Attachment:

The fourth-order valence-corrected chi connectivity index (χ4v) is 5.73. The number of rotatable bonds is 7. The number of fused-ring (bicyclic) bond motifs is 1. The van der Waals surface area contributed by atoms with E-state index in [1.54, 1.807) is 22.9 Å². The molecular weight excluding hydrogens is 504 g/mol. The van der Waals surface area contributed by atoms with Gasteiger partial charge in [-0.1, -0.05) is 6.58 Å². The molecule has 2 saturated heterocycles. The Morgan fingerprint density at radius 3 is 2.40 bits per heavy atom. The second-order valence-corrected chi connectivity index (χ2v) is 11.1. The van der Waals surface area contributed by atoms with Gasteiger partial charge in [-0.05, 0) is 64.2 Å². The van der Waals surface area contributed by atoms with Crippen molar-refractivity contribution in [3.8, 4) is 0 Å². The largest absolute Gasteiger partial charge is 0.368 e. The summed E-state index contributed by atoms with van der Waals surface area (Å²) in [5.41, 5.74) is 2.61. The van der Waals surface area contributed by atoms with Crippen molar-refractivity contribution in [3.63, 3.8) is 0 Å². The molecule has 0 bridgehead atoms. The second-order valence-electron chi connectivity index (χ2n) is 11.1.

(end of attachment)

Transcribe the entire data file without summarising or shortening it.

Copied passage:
The fourth-order valence-corrected chi connectivity index (χ4v) is 5.73. The number of rotatable bonds is 7. The number of fused-ring (bicyclic) bond motifs is 1. The van der Waals surface area contributed by atoms with E-state index in [1.54, 1.807) is 22.9 Å². The molecular weight excluding hydrogens is 504 g/mol. The van der Waals surface area contributed by atoms with Gasteiger partial charge in [-0.1, -0.05) is 6.58 Å². The molecule has 2 saturated heterocycles. The Morgan fingerprint density at radius 3 is 2.40 bits per heavy atom. The second-order valence-corrected chi connectivity index (χ2v) is 11.1. The van der Waals surface area contributed by atoms with Gasteiger partial charge in [-0.05, 0) is 64.2 Å². The van der Waals surface area contributed by atoms with Crippen molar-refractivity contribution in [3.8, 4) is 0 Å². The largest absolute Gasteiger partial charge is 0.368 e. The summed E-state index contributed by atoms with van der Waals surface area (Å²) in [5.41, 5.74) is 2.61. The van der Waals surface area contributed by atoms with Crippen molar-refractivity contribution in [3.63, 3.8) is 0 Å². The molecule has 0 bridgehead atoms. The second-order valence-electron chi connectivity index (χ2n) is 11.1.